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4 February 2021
Andrey Koregin, software engineer

Configuring Continuous Integration for Jenkins & Bitbucket using werf

The werf tool is designed to easily integrate with any CI/CD system. The general approach to this process is provided in the epilogue, while the main part of this article discusses the practical example of organizing a CI process in Jenkins and Bitbucket.

After reading this article, you will learn how to:

  1. create a Jenkins Shared Library to store all CI scripts in one place and edit them via a single commit;
  2. integrate Jenkins with Bitbucket to trigger CI processes by committing to specific branches or by creating a tag.

Great, let’s do this!

Configuring Jenkins

We will use the following components in this article:

* Since werf 1.2 is in its Early Access status already, it’s useful to note that no noticeable difference is expected to use the approach provided below for v1.2 as well.

Note that we use the Multibranch Pipeline project type in Jenkins.

Let’s start by connecting to Jenkins a repository for storing the Shared Library. Shared Library is a uniform library for storing and reusing code for CI execution. It can be defined in its own external repository. This approach simplifies the process of modifying CI pipelines and dealing with them (instead of using the standard Jenkinsfile to define pipelines where you’ll need to copy that file into each project).

Let’s create the Shared Library: go to Manage JenkinsConfigure SystemGlobal Pipeline Libraries.

Here, you have to specify the name and the branch where the SL code is stored. In the Source Code Management section, you need to enter the repository address and credentials (in our case, it is an SSH key for read-only access).

The directory structure of a Shared Library repo

Now, let’s define the library itself. The structure is very straightforward and consists of three directories:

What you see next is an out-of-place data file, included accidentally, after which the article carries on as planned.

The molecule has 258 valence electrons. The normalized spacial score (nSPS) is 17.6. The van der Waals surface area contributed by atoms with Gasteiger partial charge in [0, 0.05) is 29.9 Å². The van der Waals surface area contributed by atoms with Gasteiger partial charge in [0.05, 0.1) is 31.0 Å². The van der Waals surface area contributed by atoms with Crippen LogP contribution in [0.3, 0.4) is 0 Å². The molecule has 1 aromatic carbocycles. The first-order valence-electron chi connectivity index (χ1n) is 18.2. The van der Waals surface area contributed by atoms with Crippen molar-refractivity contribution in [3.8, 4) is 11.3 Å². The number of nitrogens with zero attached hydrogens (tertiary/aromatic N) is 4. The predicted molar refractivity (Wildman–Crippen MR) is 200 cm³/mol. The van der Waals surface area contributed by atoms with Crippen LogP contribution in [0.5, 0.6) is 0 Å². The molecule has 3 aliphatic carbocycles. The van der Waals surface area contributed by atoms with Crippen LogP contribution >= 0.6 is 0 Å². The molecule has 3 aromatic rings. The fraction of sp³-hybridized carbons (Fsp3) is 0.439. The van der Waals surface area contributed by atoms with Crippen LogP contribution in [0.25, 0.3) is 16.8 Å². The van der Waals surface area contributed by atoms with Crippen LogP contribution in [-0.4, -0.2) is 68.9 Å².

• The vars directory hosts the global methods that are exposed as variables in pipelines;
  • The src directory also contains scripts and is mainly used for storing the custom code;
  • The resources directory hosts non-script files that might be required during the execution.

In our case, a few methods in the vars directory will be enough because we will configure werf that will do all the actual work.

Besides, it is better to define the entire pipeline within the library and leave only a few deployment parameters for Jenkinsfile (they will be the same in 99.9% of cases).

Implementing the methods

Now we are going to implement two methods.

The method for executing werf<.code> is defined in -runWerf.groovy:

#!/usr/bin/env groovy
def call(String dockerCreds, String werfargs){
  // log in to the registry
  // the first argument is a url (it is empty since we use DockerHub)
  // the second is the name of Jenkins secret where (login, password) are stored
  docker.withRegistry("", "${dockerCreds}") {
    sh """#!/bin/bash -el
          set -o pipefail
          type multiwerf && source <(multiwerf use 1.1 stable --as-file)
          werf version
          werf ${werfargs}""".trim()

All parameters are conveniently passed to the pipeline library as a Map:

#!/usr/bin/env groovy
def call( Map parameters = [:] ) { // function gets a map containing parameters as an argument
  def namespace = parameters.namespace // namespace for rolling out
  // default secret key to decrypt parameters (if omitted in the parameter)
  def werf_secret_key = parameters.werfCreds != null ? parameters.werfCreds : "werf-secret-key-default"
  // default secret to log in to docker registry
  def dockerCreds = parameters.dockerCreds != null ? parameters.dockerCreds : "docker-credentials-default"
  // get the name of the project from multibranch pipeline
  def PROJ_NAME = "${env.JOB_NAME}".split('/').first()
  // name of docker hub registry or address to the custom registry
  def imagesRepo = parameters.imagesRepo != null ? parameters.imagesRepo : "myrepo"
  if( namespace == null ) { // the only mandatory argument; let’s test if it exists
    currentBuild.result = 'FAILED'
  pipeline {
    agent { label 'werf' }
    options { disableConcurrentBuilds() } // disable concurrent builds for the pipeline
    environment { // required werf variables